Fifteen years ago, Edguy frontman, Tobias Sammet tapped into his alter ego to create the symphonic power metal project, Avantasia. Over the course of a decade-and-a-half his initial concept, which began with the albums The Metal Opera I & II, has grown into a massive series of operatic heavy rock records featuring some of metal’s most notable talents. On January 29, the next chapter in the Avantasia journey, Ghostlights, will be released.
Sammet wrote the album’s first single, “Mystery of a Blood Red Rose”, which he hails as “the perfect overture to the 70-minute journey which the full album is going to be,” with the idea that Meat Loaf might sing on the song. The track plays beautiful homage to the layered vocals and dramatic twists that Jim Steinman used to make Meat Loaf a household name. Unfortunately, as Sammet admits, sometimes the best laid plans fall through, so Tobi sings the track himself, to fantastic effect.
This week, AXS caught up with the band’s enigmatic and entertaining mastermind to chat about Avantasia and Ghostlights. Sammet talks about some of the singers; like Dee Snider, Geoff Tate, Robert Mason, and Marco Hietala, who appear for the first time on an Avantasia record. He also offers and his own thoughts about the history of the band.
Ghostlights is the bookend to 2013’s highly-acclaimed album, The Mystery of Time. We asked Sammet where he is taking the listener on the journey with Ghostlights. In typical Tobi style, his answer was intriguing and informative:
“Well, as fans know, The Mystery of Time album started with a young Agnostic scientist realizing that time is moving faster and faster, and he senses that something is happening around him that everybody is getting caught in a treadmill. And it seems like this treadmill’s sped up. He joins a group of scientists who are trying to manipulate people’s individual perception of time, and who try to find a way to set a common pace for everybody, so they can align everybody’s perception of time and make it a common perception of time, so everybody gets to the same page. And this young scientist, for some reason, throughout the story realizes that what happens in the name of progress becomes more a tool to control people, and that there is a secret sinister force behind it which is interested in getting people to burn out and to lose all there energy… And that’s where the story picks up [on Ghostlights]. It’s pretty much a reflection of the personal journey of that protagonist who’s Agnostic in the beginning but who gets more and more confronted with the question of if he’s a materialistic existence or if his roots are spiritual. There are so many things I’m trying to come up with questions about in that story, and I think all those questions you don’t ask if you’re too stuck in whatever you are doing, or too busy just running. You don’t have any free energy left to think about what truly matters in life.”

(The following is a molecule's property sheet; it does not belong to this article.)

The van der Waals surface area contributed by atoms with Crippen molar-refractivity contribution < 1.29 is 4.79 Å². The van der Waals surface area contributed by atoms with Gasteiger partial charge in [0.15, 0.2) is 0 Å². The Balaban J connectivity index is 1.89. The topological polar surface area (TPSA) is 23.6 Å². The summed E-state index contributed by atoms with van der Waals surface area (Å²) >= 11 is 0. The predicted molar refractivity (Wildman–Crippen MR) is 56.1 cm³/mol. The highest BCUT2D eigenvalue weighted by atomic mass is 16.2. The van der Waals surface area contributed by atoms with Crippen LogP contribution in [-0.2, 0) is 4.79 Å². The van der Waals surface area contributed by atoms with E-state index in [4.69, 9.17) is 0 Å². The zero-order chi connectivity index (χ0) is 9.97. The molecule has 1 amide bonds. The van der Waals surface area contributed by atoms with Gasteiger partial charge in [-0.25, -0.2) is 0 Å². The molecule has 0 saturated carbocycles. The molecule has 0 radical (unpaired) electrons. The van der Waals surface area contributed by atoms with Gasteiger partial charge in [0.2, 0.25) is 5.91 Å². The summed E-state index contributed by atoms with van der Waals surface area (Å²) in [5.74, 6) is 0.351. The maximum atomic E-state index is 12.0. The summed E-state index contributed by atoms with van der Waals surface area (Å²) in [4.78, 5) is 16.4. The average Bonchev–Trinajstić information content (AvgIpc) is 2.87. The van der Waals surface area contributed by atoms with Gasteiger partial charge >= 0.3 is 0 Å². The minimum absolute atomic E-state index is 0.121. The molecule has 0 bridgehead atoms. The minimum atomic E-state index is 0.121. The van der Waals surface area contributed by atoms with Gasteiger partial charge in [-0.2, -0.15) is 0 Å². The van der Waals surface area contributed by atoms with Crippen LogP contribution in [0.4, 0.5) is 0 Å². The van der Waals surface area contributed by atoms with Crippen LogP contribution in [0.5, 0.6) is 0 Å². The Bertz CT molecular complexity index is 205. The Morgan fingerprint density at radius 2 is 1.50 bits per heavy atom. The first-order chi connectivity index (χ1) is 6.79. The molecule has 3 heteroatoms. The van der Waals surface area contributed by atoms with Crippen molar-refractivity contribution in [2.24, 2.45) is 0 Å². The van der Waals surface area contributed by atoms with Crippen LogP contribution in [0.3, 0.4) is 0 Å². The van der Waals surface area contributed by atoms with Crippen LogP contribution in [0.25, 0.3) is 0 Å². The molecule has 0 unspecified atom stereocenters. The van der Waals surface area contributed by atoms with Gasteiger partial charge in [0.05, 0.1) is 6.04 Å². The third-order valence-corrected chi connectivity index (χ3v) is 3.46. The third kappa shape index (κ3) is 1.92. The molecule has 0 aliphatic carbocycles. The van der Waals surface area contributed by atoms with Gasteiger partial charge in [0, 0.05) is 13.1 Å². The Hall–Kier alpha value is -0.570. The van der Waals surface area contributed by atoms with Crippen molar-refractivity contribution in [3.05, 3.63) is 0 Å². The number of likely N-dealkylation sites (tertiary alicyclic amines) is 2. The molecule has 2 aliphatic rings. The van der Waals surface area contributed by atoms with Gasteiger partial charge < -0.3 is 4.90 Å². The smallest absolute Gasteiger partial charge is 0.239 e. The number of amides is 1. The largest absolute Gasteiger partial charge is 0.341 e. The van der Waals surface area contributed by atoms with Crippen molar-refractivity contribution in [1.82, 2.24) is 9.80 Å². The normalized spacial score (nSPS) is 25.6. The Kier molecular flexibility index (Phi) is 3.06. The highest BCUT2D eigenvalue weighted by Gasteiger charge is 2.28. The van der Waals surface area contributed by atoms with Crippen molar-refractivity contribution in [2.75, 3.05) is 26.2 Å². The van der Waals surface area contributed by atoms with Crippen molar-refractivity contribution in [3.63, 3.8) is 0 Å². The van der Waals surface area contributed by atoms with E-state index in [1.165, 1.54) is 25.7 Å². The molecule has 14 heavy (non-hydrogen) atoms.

Ghostlights, like all Avantasia albums, is packed with guest performances. While Tobi does all of the songwriting, plays bass, and does plenty of singing, he works closely with longtime collaborator, producer and guitarist Sascha Paeth, along with keyboardist and orchestrator Michael “Miro” Rodenberg, and drummer Felix Bohnke. On Ghostlights, the core quartet are joined by guitarists Bruce Kulick (Grand Funk Railroad, ex-Kiss) and Oliver Hartmann (ex-At Vance), along with a vast array of vocal performances by Jorn Lande, Michael Kiske (Unisonic, Place Vendome, ex-Helloween), Dee Snider (Twisted Sister), Geoff Tate (Operation: Mindcrime, ex-Queensryche), Sharon den Adel (Within Temptation), Herbie Langhans (Sinbreed), Robert Mason (Warrant, ex-Lynch Mob), Bob Catley (Magnum), Ronnie Atkins (Pretty Maids, Nordic Union), and Marco Hietala (Nightwish, Tarot). Tobias talked about how he tames all the players and moving parts—all the chaos, into a cohesive record:
“It IS chaos. You just have to accept the fact that there will be chaos. And that’s what is so exciting, you know? I do a lot of things at the same time and I believe that it’s all in the subconscious, and I just have to let it flow out. And it all comes together at the same time—very chaotic.”
Looking back on when he started Avantasia 15 years ago and how his goals and visions have shifted, Sammet laughs over the number of records labels who thought his ideas were great but who could not see the possibilities as he did.
“I started out as a young musician with a vision and a dream to record a particular album that seemingly nobody else cared about in the beginning. I was following my own instincts and I did it no matter what the public thought about it and no matter what the music industry thought about it. I just did it. And that approach hasn’t changed. I still feel I stick out like a sore thumb, only nowadays I have the confidence that there is quite many people who are as weird as me who really appreciate thumbs that stick out (laughs). I feel I have made it comfy for myself. I think the musical approach has never changed, really. Of course the music is a little different. If I hadn’t learned and hadn’t gone through certain experiences the last 15 years I would be quite feeling that. Of course I have developed. I’ve moved on, and grown as a musician, and as a personality I hope as well—as a person, as a character. But I still think it’s that innocent approach that I just want to play music to have a good time and enjoy myself. It’s more self-therapy than anything else. As long as I follow my own instincts, I feel like I’m safe. As long as you have fun doing things, it’s not as painful if you fail. Or as David Lee Roth once put it, ‘It doesn’t matter if you win or lose, it’s just important how great you look while doing it’ (laughs).”
Check out the full interview above as Tobias Sammet shares his insights on Ghostlights, the upcoming world tour, and much more. Also check out the video for “Mystery of a Blood Red Rose” here.